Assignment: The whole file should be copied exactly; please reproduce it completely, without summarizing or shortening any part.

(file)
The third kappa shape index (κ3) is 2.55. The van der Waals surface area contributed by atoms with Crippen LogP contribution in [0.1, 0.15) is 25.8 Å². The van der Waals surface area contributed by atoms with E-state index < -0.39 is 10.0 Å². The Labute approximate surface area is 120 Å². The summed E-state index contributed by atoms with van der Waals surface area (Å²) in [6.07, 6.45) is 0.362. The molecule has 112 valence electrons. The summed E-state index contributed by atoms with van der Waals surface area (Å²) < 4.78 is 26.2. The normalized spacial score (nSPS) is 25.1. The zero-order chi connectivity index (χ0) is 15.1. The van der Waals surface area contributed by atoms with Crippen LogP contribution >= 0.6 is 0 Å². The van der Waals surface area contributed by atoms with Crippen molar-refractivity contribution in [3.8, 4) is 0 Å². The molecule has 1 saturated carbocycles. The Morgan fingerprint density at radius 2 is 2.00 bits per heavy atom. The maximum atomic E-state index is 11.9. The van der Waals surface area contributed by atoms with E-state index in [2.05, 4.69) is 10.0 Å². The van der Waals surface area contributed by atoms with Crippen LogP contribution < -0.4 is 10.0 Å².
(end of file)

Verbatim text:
The third kappa shape index (κ3) is 2.55. The van der Waals surface area contributed by atoms with Crippen LogP contribution in [0.1, 0.15) is 25.8 Å². The van der Waals surface area contributed by atoms with E-state index < -0.39 is 10.0 Å². The Labute approximate surface area is 120 Å². The summed E-state index contributed by atoms with van der Waals surface area (Å²) in [6.07, 6.45) is 0.362. The molecule has 112 valence electrons. The summed E-state index contributed by atoms with van der Waals surface area (Å²) < 4.78 is 26.2. The normalized spacial score (nSPS) is 25.1. The zero-order chi connectivity index (χ0) is 15.1. The van der Waals surface area contributed by atoms with Crippen LogP contribution >= 0.6 is 0 Å². The van der Waals surface area contributed by atoms with Crippen molar-refractivity contribution in [3.8, 4) is 0 Å². The molecule has 1 saturated carbocycles. The Morgan fingerprint density at radius 2 is 2.00 bits per heavy atom. The maximum atomic E-state index is 11.9. The van der Waals surface area contributed by atoms with E-state index in [2.05, 4.69) is 10.0 Å². The van der Waals surface area contributed by atoms with Crippen LogP contribution < -0.4 is 10.0 Å².